Top 5 Design Tips for Nexa3D LSPc
We've compiled our top design tips for Nexa3D's LSPc® 3D printing process. Keep reading to learn more about the guidelines you need to keep in mind to succeed with LSPc® technology!
Xometry is excited to offer the Nexa3D LSPc® printing process as part of our expansive additive manufacturing menu within the Xometry Instant Quoting Engine®! As with any manufacturing process, it's vital to thoughtfully design your components with the unique aspects of the technology in mind to ensure the most successful outcome. That's why we've put together our top design tips so you can get a head start on 3D printing with LSPc®! In the sections below, we'll cover the following design-related topics:
- Wall Thicknesses
- Text Features
- Hollow and Cupped Geometry
Tip #1: Hole Diameters and Depths
LSPc® uses photo-cured resins, or photopolymers, to build parts from. Designers should consider factors such as surface tension and cure-through regarding holes. If a hole is too small, it may close shut due to cure-through. Likewise, holes that are too deep or do not have proper drainage may hold excess resin after printing which could solidify in place during the UV curing stage of post-processing. The minimum recommended hole size will vary depending on whether the hole is through and the material's transparency. The chart below can help guide you on how to size your holes accordingly.
Pro Tip: Avoid large hole aspect ratios and blind holes. Add venting to the bottom of blind holes whenever possible to help drain excess uncured resin during cleaning.
Blind Hole Depth
< 3x Hole Diameter
< 8x Hole Diameter
Through Hole Length
< 8x Hole Diameter
< 25x Hole Diameter
Vertical Hole Diameter
Non-Vertical Hole Diameter
> 1mm (Opaque Resins)
* Achievable with special washing techniques which may incur additional lead-time.
Tip #2: Wall Thicknesses
As with most manufacturing processes, thin walls that may break during printing or post-processing should be avoided. However, designers should also remember that excessively thick walls may retain high amounts of heat due to the exothermic reaction produced as the resin cures or even prevent complete curing. It's best practice to balance wall thicknesses so they are neither too thick nor too thin. Freestanding walls as thin as 0.5mm may be possible; however, the risk of failure is increased the closer to this thickness you get. Thicker parts or walls greater than 25mm in thickness are possible but may need to print slower to control heat and shrinkage.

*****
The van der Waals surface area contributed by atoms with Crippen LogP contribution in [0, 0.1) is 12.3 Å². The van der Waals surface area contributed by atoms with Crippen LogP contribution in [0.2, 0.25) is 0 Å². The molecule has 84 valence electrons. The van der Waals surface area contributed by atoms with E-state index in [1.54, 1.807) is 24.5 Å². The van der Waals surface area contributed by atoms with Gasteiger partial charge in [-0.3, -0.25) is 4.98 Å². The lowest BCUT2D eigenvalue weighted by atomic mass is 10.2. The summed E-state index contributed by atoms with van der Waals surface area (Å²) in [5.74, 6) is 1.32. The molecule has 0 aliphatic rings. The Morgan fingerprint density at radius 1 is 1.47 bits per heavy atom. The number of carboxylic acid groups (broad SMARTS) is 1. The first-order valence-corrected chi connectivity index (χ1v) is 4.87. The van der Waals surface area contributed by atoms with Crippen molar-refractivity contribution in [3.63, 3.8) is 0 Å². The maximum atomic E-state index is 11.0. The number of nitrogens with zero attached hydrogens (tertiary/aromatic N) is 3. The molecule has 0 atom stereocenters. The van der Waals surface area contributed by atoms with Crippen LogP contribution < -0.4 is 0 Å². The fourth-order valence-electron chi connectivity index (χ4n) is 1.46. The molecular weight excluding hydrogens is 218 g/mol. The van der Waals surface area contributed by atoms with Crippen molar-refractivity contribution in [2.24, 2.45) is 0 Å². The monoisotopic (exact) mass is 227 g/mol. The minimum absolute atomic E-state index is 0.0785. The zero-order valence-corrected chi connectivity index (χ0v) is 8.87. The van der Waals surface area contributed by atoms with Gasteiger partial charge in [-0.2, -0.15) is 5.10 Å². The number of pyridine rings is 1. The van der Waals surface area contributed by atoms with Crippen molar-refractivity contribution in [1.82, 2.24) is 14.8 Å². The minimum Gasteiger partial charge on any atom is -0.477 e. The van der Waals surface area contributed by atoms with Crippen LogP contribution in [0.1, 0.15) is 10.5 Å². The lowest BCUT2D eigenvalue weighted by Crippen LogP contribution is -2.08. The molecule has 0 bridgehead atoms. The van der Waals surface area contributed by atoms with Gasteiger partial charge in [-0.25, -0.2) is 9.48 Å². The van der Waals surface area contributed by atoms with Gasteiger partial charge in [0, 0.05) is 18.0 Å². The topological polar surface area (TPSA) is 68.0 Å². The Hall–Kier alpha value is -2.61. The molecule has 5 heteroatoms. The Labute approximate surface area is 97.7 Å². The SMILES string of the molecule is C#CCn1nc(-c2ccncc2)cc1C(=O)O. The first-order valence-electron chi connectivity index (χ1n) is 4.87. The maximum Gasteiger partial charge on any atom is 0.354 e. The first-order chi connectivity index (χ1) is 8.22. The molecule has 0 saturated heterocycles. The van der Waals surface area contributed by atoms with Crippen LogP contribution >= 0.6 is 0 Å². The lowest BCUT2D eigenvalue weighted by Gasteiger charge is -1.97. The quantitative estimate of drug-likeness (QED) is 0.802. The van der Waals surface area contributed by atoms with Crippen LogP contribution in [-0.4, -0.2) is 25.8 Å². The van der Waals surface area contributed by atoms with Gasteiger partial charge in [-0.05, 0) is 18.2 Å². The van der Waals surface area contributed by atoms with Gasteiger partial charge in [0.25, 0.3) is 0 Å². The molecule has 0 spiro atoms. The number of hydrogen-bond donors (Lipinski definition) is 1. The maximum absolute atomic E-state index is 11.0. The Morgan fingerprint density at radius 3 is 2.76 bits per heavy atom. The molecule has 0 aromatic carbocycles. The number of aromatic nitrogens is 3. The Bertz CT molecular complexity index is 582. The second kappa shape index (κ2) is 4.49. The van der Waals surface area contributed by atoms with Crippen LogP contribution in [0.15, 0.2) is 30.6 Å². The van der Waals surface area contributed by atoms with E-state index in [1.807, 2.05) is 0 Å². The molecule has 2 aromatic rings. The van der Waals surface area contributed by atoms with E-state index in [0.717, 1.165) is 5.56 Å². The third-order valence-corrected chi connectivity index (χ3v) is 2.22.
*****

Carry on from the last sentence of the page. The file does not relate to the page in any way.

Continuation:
Pro Tip: Keep walls between 1mm - 5mm thick and as uniform as possible. Support ribs spaced at a 25:1 ratio (i.e., a rib every 25mm for a 1mm thick wall) can help stiffen and strengthen walls.
Tip #3: Threads
Cure-through, orientation, and support structures are considerations when designing threaded features in an LSPc® printed part. The technology works well with large thread forms, like those used with bottle caps. However, the finer pitch of smaller threads can become challenging.
We recommend following these guidelines when it comes to threads for this technology:
- Use larger threads whenever possible, such as M10x1.5 or 3/8-16 UN ; avoid going below M4x0.7 or #8-32 UN
- Printed threads resolve best when orientated perpendicular to the build platform
- For functional threads, chase them with a tap or die after curing; note that printed threads may experience wear with repeated fastening
- For smaller threads or when fastening using metal bolts and screws, use metallic inserts such as press-fit or heat-set inserts
Tip #4: Text Features
Text can be embossed so it protrudes from a surface or engraved so it sits below the surface. In either case, character height and line width should be primary factors to consider in your design. Line width refers to the thickness or width of the lines that form characters, where character height is the total vertical size of a character from top to bottom. If either of these aspects is too fine, they may not correctly resolve, rendering the text illegible. Refer to the guidelines in the table below to ensure your text features are designed well for the process.
Pro Tip: Avoid using calligraphic or serif fonts since they often have narrow elements.
Emboss Height or Engrave Depth
> 0.5mm, or equal to line width
* Achievable based on build orientation, typeface and other printing variables.
Tip #5: Hollow and Cupped Geometry
It is important to consider how your part geometry may interact with the unused resin surrounding the part as it is printed. For instance, if your part has a hollow section, the resin could become trapped inside the piece, leading to defects and problems during curing. Cup-shaped features that print open to the vat can induce vacuum forces that pull up resin and pressurize it when the z-axis raises and lowers as part of the printing process, leading to print problems. Strategically designed drainage holes can help mitigate these issues.
Follow the guidelines below for best practices for adding drain holes to your design:
- Use multiple drain holes at least 3mm in size
- If only one drain hole is possible, make it at least 5mm in size
- Place drain holes in corners or in areas where fluid would naturally flow towards
- Add vent holes to the base of cupped features to avoid suction forces; make their diameters 10% of the enclosed volume's span to ensure they are sized accordingly